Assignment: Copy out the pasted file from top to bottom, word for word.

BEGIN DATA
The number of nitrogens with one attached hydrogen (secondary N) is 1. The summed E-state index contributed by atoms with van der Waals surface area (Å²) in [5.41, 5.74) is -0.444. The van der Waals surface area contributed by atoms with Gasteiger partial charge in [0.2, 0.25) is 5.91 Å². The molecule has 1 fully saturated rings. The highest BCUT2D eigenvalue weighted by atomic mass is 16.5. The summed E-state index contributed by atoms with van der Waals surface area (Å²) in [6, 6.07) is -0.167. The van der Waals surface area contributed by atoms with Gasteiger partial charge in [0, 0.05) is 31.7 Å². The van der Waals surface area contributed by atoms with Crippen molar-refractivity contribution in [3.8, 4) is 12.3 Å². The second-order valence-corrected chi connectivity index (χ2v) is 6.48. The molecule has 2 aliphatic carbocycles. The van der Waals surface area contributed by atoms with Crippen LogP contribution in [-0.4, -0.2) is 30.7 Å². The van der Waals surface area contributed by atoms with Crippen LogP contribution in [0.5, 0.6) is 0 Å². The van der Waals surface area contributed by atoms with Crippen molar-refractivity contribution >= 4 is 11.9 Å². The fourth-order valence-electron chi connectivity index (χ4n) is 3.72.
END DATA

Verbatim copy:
The number of nitrogens with one attached hydrogen (secondary N) is 1. The summed E-state index contributed by atoms with van der Waals surface area (Å²) in [5.41, 5.74) is -0.444. The van der Waals surface area contributed by atoms with Gasteiger partial charge in [0.2, 0.25) is 5.91 Å². The molecule has 1 fully saturated rings. The highest BCUT2D eigenvalue weighted by atomic mass is 16.5. The summed E-state index contributed by atoms with van der Waals surface area (Å²) in [6, 6.07) is -0.167. The van der Waals surface area contributed by atoms with Gasteiger partial charge in [0, 0.05) is 31.7 Å². The van der Waals surface area contributed by atoms with Crippen molar-refractivity contribution in [3.8, 4) is 12.3 Å². The second-order valence-corrected chi connectivity index (χ2v) is 6.48. The molecule has 2 aliphatic carbocycles. The van der Waals surface area contributed by atoms with Crippen LogP contribution in [-0.4, -0.2) is 30.7 Å². The van der Waals surface area contributed by atoms with Crippen LogP contribution in [0.5, 0.6) is 0 Å². The van der Waals surface area contributed by atoms with Crippen molar-refractivity contribution >= 4 is 11.9 Å². The fourth-order valence-electron chi connectivity index (χ4n) is 3.72.